In field theory, a branch of algebra, a field extension is said to be regular if k is algebraically closed in L (i.e., where is the set of elements in L algebraic over k) and L is separable over k, or equivalently, is an integral domain when is the algebraic closure of (that is, to say, are linearly disjoint over k).
- Regularity is transitive: if F/E and E/K are regular then so is F/K.
- If F/K is regular then so is E/K for any E between F and K.
- The extension L/k is regular if and only if every subfield of L finitely generated over k is regular over k.
- Any extension of an algebraically closed field is regular.
- An extension is regular if and only if it is separable and primary.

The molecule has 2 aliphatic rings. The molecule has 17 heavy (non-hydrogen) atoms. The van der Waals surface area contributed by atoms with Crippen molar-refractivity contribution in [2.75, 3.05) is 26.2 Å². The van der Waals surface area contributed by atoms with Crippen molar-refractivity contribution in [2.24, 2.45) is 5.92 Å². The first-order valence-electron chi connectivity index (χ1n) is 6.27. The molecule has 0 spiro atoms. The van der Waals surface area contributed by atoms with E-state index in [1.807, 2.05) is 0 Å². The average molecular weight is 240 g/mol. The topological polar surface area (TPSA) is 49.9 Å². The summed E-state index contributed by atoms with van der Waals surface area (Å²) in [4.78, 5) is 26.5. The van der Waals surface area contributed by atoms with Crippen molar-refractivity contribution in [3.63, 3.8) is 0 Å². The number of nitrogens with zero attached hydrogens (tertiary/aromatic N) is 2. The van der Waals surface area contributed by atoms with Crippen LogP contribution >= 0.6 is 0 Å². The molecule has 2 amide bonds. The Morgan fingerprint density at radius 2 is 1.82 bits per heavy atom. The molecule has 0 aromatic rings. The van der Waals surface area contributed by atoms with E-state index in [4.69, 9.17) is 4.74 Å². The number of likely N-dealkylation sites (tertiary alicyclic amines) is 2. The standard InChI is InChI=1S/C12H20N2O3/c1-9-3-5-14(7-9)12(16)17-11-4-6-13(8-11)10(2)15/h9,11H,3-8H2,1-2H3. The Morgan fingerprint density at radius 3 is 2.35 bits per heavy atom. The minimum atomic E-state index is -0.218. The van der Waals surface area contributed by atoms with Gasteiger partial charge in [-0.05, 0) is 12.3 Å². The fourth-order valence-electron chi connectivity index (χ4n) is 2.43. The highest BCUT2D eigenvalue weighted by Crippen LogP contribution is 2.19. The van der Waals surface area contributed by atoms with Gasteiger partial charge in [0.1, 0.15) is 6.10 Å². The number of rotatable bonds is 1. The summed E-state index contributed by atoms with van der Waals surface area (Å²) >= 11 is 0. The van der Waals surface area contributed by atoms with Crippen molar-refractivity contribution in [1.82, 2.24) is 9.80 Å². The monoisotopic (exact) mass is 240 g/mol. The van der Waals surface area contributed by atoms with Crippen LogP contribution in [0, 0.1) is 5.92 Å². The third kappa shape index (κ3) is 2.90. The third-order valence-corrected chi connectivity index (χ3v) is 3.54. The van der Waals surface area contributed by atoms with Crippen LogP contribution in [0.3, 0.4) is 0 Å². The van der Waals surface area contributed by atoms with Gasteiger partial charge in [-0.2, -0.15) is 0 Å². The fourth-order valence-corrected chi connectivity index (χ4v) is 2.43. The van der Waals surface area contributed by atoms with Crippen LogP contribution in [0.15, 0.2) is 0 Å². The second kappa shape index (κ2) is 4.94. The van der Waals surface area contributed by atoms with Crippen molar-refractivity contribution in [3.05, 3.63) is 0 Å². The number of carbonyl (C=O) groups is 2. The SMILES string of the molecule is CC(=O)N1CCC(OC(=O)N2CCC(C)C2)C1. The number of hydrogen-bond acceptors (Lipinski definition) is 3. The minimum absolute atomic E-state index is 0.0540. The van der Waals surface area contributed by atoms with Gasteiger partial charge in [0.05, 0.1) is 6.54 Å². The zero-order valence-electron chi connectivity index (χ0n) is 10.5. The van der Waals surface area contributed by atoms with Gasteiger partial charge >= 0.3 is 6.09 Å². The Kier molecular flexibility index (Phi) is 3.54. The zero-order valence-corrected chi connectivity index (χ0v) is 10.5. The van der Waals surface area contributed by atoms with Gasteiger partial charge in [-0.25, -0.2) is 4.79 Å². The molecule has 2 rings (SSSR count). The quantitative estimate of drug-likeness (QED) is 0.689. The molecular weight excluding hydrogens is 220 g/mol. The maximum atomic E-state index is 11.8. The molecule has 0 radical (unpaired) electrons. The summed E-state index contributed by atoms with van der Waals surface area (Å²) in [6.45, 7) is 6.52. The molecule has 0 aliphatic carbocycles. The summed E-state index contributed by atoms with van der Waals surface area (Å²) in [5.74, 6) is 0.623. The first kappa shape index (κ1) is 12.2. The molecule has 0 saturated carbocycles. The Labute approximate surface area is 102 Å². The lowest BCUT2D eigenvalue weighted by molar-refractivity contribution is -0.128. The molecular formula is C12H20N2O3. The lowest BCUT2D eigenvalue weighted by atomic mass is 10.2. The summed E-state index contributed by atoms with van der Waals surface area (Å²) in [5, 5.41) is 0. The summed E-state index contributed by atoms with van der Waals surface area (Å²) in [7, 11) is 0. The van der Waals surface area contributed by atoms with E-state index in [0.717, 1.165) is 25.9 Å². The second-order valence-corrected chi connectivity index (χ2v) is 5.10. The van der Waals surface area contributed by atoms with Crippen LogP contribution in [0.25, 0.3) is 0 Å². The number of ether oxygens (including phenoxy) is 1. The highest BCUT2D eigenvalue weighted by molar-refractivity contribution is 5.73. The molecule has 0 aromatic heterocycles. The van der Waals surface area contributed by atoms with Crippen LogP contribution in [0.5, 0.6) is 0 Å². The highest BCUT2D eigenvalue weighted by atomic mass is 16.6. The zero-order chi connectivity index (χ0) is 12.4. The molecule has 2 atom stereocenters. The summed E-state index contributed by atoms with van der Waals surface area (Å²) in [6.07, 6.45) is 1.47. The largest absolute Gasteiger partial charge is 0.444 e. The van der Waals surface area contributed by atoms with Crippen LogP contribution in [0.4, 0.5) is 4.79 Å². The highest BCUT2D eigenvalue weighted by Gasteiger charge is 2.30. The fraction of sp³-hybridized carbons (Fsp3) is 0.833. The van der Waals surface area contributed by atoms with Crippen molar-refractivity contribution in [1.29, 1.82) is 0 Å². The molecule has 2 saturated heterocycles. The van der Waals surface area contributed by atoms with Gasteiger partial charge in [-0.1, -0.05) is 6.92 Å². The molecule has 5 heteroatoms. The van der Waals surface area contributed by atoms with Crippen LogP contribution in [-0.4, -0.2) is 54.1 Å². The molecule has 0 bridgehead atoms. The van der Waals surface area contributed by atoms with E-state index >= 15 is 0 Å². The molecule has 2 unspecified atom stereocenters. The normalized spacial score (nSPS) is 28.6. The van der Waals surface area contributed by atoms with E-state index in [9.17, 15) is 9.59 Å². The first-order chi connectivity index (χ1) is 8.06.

- A purely transcendental extension of a field is regular.
There is also a similar notion: a field extension is said to be self-regular if is an integral domain. A self-regular extension is relatively algebraically closed in k. However, a self-regular extension is not necessarily regular.
- Fried & Jarden (2008) p.38
- Cohn (2003) p.425
- Fried & Jarden (2008) p.39
- Cohn (2003) p.426
- Fried & Jarden (2008) p.44
- Cohn (2003) p.427
- Fried, Michael D.; Jarden, Moshe (2008). Field arithmetic. Ergebnisse der Mathematik und ihrer Grenzgebiete. 3. Folge 11 (3rd revised ed.). Springer-Verlag. pp. 38–41. ISBN 978-3-540-77269-9. Zbl 1145.12001.
- M. Nagata (1985). Commutative field theory: new edition, Shokado. (Japanese) 
- Cohn, P. M. (2003). Basic Algebra. Groups, Rings, and Fields. Springer-Verlag. ISBN 1-85233-587-4. Zbl 1003.00001.
- A. Weil, Foundations of algebraic geometry.
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